Mecca Cosmetica founder Jo Horgan said editing the mix for her shoppers has become what her customers expect. She added that service has become a feature associated with her stores that help keep shoppers loyal. Target’s senior vice president health and beauty, José Barra, said the exclusive lines at Target, such as the current Calypso St. Barth, also seek to make Target a mass chain with a specific focus on customers looking for high-end brands customized for his channel.

Although much has been said about the demise of department stores and the challenges of luxury brands, the forum proved that smart thinking and gutsy moves will ensure a rebirth of better beauty retailing in the years to come.

People, Places and Things

A few words with José Barra, senior vice president health and beauty, Target Corp. Barra was a guest speaker at the WWD Beauty Forum this week in New York.

WWDBeautyNews: How do you balance newness and freshness with guaranteeing an item is always in stock or available for your guests?

Barra: This is difficult. In many markets, such as the Northeast, we can’t keep some of our products in stock because stores are so busy. We are working hard to improve that. We do try many new lines and items to keep stores fresh, and some are eliminated if our guests don’t respond. But in general, we are continuing with our Destination Beauty format, and we find our lighting and our educational signage is having a big impact on beauty sales.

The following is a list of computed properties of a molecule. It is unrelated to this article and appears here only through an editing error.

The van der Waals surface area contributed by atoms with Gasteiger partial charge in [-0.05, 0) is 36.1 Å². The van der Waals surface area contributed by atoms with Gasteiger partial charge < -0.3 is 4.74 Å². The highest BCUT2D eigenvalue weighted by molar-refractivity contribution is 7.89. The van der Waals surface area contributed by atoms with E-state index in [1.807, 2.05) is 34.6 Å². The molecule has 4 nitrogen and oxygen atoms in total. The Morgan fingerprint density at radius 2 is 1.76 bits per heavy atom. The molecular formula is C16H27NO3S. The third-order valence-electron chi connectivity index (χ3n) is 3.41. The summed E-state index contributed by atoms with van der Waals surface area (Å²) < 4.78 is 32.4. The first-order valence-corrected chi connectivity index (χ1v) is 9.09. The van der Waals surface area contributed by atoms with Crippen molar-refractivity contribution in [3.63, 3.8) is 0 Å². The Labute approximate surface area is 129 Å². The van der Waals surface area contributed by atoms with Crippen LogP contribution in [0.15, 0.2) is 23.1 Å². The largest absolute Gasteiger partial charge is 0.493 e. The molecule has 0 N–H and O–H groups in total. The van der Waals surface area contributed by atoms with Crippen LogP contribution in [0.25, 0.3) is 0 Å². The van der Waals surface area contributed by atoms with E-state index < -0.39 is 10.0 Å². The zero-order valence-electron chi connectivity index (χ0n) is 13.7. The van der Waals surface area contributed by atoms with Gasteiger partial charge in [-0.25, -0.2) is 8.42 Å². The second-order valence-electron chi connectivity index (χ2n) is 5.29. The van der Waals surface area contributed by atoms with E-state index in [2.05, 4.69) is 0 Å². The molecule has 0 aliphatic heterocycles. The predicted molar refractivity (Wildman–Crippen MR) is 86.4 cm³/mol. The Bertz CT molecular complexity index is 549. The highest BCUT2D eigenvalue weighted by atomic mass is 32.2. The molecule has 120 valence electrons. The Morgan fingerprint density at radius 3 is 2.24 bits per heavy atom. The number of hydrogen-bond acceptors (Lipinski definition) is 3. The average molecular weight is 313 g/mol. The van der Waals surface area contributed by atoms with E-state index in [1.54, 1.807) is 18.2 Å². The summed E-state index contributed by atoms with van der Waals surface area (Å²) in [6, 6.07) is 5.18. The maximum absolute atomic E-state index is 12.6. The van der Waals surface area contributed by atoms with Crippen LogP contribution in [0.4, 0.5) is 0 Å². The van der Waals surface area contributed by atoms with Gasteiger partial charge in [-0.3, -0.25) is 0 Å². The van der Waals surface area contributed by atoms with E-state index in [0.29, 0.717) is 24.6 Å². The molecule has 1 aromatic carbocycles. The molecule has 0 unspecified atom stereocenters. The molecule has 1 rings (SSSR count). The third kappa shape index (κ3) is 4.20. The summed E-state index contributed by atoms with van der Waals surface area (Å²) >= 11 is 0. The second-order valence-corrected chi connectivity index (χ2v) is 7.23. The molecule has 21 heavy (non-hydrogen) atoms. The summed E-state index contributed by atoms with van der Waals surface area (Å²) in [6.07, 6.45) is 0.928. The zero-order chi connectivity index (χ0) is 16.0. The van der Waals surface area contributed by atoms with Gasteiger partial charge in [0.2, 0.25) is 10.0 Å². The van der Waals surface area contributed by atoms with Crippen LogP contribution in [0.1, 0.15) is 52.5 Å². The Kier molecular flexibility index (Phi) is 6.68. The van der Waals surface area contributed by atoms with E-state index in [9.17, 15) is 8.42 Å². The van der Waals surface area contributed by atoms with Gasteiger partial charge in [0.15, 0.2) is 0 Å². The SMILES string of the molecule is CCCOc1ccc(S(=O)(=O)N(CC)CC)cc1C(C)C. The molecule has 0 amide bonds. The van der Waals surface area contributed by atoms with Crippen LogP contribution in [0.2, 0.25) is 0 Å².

WWDBeautyNews: Will you be able to blend your fashion exclusives with beauty going forward?

Barra: We do find more opportunities, and we think Missoni and the colors lend themselves to the category. Also, our current Calypso [collection] has cosmetics bags and hair care accessories. We also have found great success with brands in beauty such as Boots, and we will continue to look for those opportunities. We have a high level of collaboration with these partners.

What’s In Store:

OPI and Miss Universe Launch Collection: OPI Products has signed a deal with the Miss Universe Organization to launch the Miss Universe Collection, with colors to be revealed June 14 in Las Vegas at a special event surrounding the 2011 Miss USA Pageant.

Black Opal Announces Donation: Black Opal has announced the donation of $25,000 to the Georges Malaika Foundation, which will aid in the building of a new school for young girls in the Democratic Republic of Congo. “Black Opal is about more than just skin care and cosmetics. It’s about community,” stated Maya Brown, Black Opal senior marketing director. “We see the potential in the girls of the Democratic Republic of Congo, and we want to provide much needed educational opportunities in order to help empower them to become leaders in their community. By becoming leaders, they can help make positive contributions to their society.”